SELMA, ALABAMA (VOA News) – Thousands of people will gather to mark the 50th anniversary of a historic civil rights march on March 7th in the small southern U.S. city of Selma, Alabama. In 1965, dozens of people were seriously injured during the event known as “Bloody Sunday,” after police attacked African-American demonstrators demanding voting rights.
“The vote is definitely more vulnerable than it had been since 1965 there’s no doubt about that in my mind,” said Alabama State Senator Hank Sanders.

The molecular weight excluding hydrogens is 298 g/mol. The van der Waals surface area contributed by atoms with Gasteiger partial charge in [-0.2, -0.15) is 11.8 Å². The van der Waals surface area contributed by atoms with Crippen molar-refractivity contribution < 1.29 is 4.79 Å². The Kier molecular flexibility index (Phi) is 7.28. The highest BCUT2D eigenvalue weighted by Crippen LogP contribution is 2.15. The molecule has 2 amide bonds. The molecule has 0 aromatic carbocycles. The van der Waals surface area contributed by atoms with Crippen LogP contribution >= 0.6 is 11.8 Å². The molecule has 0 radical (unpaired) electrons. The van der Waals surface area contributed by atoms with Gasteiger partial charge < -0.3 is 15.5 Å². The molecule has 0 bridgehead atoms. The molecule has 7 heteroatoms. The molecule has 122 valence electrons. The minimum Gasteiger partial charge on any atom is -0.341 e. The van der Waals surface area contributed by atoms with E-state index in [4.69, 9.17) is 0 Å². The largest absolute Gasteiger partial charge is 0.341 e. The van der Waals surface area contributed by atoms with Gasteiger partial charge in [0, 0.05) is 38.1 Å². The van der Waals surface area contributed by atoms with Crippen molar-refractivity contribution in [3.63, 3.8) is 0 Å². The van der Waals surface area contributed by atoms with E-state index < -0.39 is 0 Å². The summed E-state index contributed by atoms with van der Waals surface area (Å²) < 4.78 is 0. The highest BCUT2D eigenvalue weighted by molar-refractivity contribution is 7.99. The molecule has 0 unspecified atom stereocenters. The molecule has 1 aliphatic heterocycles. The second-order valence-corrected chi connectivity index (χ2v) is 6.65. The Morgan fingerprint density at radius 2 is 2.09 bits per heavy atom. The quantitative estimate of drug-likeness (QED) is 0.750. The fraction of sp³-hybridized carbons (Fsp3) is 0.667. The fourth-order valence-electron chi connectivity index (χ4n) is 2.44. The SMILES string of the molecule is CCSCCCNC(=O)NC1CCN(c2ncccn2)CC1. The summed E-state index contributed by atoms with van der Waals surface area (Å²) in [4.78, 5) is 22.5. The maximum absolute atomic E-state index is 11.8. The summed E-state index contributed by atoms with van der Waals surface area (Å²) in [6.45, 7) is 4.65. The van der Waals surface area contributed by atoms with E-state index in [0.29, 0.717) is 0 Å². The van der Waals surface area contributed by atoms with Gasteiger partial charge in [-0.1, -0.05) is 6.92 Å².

Without the 1965 Voting Rights Act, Hank Sanders believes he would not be sitting in his chair. “It is getting worse every time they try to find some new way to make it harder to vote, rather than easier to vote,” he stated.
The longtime Alabama state senator credits the voting power of blacks in the South for his string of successes at the ballot box. But 50 years later he is worried about new efforts to restrict who can vote.